Page last updated at 07:58 GMT, Tuesday, 12 January 2010

What the papers say


Journalist Fionola Meredith takes a look at what is making the headlines in Tuesday's morning papers.

Peter Robinson takes a break for six weeks, but will he return?

That is the big question in the papers.

The News Letter opts for a "Terminator-style" headline.

"I'll be back", it says, as Mr Robinson defiantly made it clear that he will not stand aside.

The paper describes Mr Robinson's move as "a tiny personal victory" in surviving thus far. But it adds that only time will tell whether the step-down is actually the first move in an internal plot to remove him.

"Is it a case of going, going ... gone?" asks the Irish News, alongside a front-page Ian Knox cartoon, showing Arlene Foster throwing a life-belt to Peter Robinson, who appears to be drowning in the lock at the Lock Keeper's Cottage.

Loss of authority could prove the final undoing of Mr Robinson, according to David Gordon in the Belfast Telegraph. It is hard to be taken seriously when you and your wife are the butt of lurid jokes, he says.

While time has been bought, Mr Gordon adds that few would gamble their homes on Mr Robinson surviving.

'Damaged brand?'

As the paper's editorial elaborates, the question is not so much whether he breached the rules - an allegation he strongly denies - but whether he will be seen as "a damaged brand". As the paper points out, politics is as much about public perception as about bare facts.

The papers react to Arlene Foster's temporary appointment as first minister.

"Good luck Arlene, your country needs you," says the Mirror. The News Letter considers Mrs Foster "a highly articulate and very capable politician" and considers her appointment "an astute move".

It says that Mrs Foster is seen as a Robinson loyalist - loyalty now rewarded with what the Sun calls "six weeks in the hot seat".

"Strong resolve and steely ability" - those are the reasons behind her appointment, according to Dan Keenan in the Irish Times.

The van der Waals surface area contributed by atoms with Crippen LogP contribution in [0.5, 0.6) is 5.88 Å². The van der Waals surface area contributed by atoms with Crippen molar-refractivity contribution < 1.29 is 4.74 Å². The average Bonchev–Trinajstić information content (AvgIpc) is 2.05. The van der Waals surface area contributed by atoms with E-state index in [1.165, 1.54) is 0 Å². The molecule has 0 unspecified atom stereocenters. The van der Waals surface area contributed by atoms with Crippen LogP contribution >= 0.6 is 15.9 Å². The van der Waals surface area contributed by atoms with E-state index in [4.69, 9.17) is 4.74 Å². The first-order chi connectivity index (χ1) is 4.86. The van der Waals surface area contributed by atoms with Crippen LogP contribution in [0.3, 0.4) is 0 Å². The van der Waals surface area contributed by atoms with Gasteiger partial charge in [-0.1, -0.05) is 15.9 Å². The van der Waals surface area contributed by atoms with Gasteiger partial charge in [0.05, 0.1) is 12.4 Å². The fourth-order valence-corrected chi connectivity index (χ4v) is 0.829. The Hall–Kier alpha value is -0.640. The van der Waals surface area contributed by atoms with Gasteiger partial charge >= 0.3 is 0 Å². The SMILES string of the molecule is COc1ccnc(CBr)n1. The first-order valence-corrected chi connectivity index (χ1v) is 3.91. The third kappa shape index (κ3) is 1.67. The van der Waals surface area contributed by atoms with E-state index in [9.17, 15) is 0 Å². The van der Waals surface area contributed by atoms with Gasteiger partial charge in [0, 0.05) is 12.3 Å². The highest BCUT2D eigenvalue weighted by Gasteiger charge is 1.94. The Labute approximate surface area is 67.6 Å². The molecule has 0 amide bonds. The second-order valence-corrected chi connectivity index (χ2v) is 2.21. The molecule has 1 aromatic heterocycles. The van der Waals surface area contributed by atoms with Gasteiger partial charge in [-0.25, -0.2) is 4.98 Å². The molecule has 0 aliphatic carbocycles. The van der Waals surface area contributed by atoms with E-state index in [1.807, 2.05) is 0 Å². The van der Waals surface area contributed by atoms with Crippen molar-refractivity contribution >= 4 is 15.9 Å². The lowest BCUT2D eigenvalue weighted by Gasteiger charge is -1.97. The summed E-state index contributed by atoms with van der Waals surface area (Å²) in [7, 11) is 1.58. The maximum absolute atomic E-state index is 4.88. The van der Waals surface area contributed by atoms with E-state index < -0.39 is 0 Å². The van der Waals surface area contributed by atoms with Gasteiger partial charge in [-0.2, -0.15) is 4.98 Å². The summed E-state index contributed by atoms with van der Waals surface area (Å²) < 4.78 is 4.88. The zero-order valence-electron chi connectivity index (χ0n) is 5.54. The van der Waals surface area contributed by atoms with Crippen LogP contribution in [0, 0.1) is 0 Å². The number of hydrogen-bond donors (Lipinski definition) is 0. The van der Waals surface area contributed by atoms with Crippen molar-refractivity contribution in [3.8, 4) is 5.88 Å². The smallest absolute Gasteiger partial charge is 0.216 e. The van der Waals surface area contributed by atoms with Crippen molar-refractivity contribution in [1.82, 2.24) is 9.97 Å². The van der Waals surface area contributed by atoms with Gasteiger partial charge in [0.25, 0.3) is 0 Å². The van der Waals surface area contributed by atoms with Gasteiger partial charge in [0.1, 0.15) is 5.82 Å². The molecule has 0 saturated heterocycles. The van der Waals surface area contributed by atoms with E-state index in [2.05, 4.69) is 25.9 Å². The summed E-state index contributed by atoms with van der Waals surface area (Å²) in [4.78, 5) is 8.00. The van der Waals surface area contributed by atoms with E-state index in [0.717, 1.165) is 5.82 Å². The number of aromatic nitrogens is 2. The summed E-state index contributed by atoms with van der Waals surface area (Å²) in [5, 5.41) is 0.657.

The Irish News points out that she is as far removed from the traditional face of the DUP as it is possible to be - she is young, a woman, regarded as a moderate, and with no background in the fundamentalist heartland.

Meanwhile, the Belfast Telegraph has her styled as the "Louboutin-loving female first minister", in a reference to her enthusiasm for expensive footwear.

The Robinson story appears on the London front pages too.

Paying price

But there are other big stories. The Times reports that Labour's support has fallen to its lowest level since September, as the party pays the price for disunity after the third failed attempt to ditch Gordon Brown.

The niece of Quentin Davies, the defence minister, is pictured in handcuffs in the Daily Telegraph - Jessica Davies is shown arriving at a court in Versailles, where she admitted cutting the throat of a man during a drinking session in Paris.

Describing herself as "a monster", she said she remembered the feeling of the knife going in easily. She is accused of voluntary homicide and faces up to 30 years in jail if convicted.

British Airways staff have reportedly taken up a new way of venting their frustration, according to the Telegraph.

Their plans to strike were thwarted by a court injunction. Now they have apparently resorted to pouring vintage wine down the sink on planes to show their anger with the airline's management.

The Telegraph reports that some members of the Unite union have adopted the strategy as a form of "passive resistance". A new strike ballot is planned for later this month.

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